The impact of Covid-19 on global international roaming following the collapse in demand for overseas travel has been nothing short of dramatic.
With some telcos claiming to have lost over 80% of their otherwise healthy roaming revenues, and the prospect of an uncertain economic recovery looming, many operators have been compelled to take draconian cost-cutting measures within their organisations.
For instance, operators are no longer finding it commercially viable to pay price premiums to their suppliers for enhanced roaming solutions, such as the integration and maintenance of complex analysis tools for performance and quality management or traffic steering. The market demand is simply not there today.
Legacy cost items for roaming departments also pose an issue. This includes charges like roaming billing data file processing, or the monitoring of customer data files exchanged between operators for the detection of international roaming fraud. In the latter case, international roaming is seen as a driver of International Revenue Share Fraud (IRSF). If combined with subscription fraud the consequences can wreak financial havoc on an operator unless the fraud is detected quickly.
Arguably the best way to stop fraudsters from perpetrating IRSF is to deactivate calls as they are in progress. In an ideal scenario, operators would pinpoint fraudulent activity in real time, and instantly block the call or bar the subscriber from the network. Real-time monitoring technology is already there but requires complex network integration to access the relevant call data. For many operators, a far more cost-effective solution may be to look at near-real time fraud prevention, but what are the benefits?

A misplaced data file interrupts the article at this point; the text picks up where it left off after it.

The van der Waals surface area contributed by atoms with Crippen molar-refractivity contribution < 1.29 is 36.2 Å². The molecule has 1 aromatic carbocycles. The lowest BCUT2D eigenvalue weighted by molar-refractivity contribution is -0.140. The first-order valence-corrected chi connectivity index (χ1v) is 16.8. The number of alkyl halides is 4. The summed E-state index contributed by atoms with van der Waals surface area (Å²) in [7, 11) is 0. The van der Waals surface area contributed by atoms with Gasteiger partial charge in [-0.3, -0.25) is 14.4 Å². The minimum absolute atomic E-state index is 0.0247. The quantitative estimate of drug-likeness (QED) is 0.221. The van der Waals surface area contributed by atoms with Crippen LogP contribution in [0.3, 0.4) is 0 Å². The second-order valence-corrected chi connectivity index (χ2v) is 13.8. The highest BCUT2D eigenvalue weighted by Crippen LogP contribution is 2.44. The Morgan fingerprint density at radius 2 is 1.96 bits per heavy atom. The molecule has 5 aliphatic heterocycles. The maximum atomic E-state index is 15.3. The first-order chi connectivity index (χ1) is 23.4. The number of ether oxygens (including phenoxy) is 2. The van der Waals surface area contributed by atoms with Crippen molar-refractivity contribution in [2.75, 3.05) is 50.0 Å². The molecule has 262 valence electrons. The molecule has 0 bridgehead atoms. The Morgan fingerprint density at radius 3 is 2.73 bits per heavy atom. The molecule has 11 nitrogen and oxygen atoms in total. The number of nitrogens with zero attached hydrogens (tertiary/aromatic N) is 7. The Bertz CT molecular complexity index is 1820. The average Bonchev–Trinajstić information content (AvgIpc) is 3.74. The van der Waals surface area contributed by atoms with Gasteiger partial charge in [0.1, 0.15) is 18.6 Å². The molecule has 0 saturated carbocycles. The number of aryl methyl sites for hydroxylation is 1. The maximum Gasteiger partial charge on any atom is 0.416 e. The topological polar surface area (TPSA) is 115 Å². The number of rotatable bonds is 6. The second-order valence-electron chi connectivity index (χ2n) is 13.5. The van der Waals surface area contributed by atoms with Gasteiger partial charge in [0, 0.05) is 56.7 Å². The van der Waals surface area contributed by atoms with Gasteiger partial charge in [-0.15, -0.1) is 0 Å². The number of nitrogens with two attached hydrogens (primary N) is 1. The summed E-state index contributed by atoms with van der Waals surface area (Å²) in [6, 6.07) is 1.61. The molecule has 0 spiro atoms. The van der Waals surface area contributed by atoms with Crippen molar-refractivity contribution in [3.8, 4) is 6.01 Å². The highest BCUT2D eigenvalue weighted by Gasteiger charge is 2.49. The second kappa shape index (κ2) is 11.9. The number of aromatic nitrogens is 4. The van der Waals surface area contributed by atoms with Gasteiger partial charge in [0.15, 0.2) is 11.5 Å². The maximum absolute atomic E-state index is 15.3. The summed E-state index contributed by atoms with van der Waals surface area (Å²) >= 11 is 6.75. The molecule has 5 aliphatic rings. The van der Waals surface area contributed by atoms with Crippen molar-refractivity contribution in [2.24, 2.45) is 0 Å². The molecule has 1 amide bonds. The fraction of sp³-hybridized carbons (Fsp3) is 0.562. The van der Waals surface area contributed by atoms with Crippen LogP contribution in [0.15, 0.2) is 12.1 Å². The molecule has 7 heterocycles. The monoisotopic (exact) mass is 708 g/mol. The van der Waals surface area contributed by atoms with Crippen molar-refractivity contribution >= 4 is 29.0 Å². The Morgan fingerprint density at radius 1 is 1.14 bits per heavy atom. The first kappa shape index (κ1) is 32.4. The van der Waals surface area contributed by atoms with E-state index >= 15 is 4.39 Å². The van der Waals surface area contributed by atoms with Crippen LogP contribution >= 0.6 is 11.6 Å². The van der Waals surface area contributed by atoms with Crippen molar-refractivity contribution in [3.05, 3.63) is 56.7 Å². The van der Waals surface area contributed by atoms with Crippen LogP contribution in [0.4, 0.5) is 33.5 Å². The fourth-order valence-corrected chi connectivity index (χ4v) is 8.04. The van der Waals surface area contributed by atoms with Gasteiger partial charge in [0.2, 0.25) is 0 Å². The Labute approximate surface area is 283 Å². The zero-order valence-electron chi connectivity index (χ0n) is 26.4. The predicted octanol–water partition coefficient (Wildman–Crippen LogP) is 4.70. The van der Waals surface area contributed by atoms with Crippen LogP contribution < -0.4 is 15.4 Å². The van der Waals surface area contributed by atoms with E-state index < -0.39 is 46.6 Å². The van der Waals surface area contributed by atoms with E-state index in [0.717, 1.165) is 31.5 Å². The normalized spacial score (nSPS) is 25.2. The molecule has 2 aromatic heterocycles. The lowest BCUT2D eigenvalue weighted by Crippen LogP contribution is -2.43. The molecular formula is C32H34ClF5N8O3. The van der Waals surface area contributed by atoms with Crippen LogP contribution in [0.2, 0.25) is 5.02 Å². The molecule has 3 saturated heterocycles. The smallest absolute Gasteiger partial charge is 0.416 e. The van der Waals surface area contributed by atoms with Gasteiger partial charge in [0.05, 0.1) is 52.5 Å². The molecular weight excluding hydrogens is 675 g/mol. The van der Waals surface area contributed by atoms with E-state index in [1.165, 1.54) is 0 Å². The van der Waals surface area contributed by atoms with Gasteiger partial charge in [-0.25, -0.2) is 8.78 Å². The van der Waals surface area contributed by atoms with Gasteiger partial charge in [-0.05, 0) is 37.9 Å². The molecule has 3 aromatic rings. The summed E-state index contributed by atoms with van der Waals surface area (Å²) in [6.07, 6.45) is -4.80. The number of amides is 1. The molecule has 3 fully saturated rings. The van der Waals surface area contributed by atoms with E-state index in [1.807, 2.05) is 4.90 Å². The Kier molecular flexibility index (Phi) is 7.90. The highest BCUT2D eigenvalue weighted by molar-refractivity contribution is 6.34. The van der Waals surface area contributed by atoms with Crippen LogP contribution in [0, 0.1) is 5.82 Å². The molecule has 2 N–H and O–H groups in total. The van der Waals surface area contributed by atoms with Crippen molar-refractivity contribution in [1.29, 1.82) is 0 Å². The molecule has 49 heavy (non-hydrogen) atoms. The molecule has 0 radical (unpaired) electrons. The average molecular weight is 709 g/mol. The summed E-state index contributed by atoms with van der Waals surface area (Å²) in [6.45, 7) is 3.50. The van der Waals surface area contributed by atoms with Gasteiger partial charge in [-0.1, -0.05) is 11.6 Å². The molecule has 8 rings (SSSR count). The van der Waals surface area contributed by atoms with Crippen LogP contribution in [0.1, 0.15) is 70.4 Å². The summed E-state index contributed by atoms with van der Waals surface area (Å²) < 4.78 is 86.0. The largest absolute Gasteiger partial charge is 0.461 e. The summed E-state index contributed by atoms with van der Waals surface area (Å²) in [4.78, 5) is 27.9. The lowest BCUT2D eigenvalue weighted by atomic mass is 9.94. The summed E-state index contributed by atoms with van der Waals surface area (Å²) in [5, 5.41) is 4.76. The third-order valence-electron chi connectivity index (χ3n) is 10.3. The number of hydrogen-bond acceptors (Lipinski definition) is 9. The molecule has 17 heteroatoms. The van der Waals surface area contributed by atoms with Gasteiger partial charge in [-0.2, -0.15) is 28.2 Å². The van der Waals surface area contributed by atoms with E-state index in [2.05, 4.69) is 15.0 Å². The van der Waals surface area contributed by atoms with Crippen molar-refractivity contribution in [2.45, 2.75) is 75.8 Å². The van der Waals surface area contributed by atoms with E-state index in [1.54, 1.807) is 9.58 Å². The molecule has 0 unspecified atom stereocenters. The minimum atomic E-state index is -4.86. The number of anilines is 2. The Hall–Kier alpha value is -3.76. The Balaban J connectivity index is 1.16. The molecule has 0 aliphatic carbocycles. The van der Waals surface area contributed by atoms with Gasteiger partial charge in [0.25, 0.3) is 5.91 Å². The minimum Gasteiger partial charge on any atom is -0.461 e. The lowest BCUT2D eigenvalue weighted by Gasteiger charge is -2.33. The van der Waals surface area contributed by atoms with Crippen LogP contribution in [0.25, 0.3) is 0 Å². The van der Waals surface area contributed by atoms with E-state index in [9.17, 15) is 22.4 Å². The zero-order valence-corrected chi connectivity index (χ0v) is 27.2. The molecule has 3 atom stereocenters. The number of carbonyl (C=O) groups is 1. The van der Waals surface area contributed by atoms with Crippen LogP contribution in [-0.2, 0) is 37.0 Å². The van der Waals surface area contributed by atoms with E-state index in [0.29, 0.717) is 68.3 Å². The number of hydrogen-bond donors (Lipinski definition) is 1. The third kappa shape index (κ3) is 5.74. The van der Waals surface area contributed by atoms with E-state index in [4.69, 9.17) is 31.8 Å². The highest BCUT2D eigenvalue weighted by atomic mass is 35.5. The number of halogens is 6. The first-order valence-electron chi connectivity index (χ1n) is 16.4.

As a rule of thumb, roaming fraud monitoring should only cost a fraction of the measured risk of a fraud attack. This way the business case will remain positive, or at least reasonable, and networks will remain protected. A bit like home insurance, the risk of theft, or a fire, or water damage might be low, but it can’t be eliminated.
Granted, adding a layer of artificial intelligence might deliver a 1-3% efficiency improvement in fraud detection rates, but are such gains financially justified during these Covid times? And if the advantage of real-time versus near-real time fraud prevention can be measured in a matter of just minutes before a fraudulent call is deactivated, it hardly makes the case for spending on big-ticket machine learning.
During this pandemic, telco roaming budgets have all but vanished, and both operators and suppliers need to adapt to this new reality by keeping a close watch on their operational costs until the market starts to pick up again. Plugging roaming losses by looking at alternative solutions and preserving the integrity of one’s reputation among the roaming community should be at the heart of an operator’s international roaming strategy.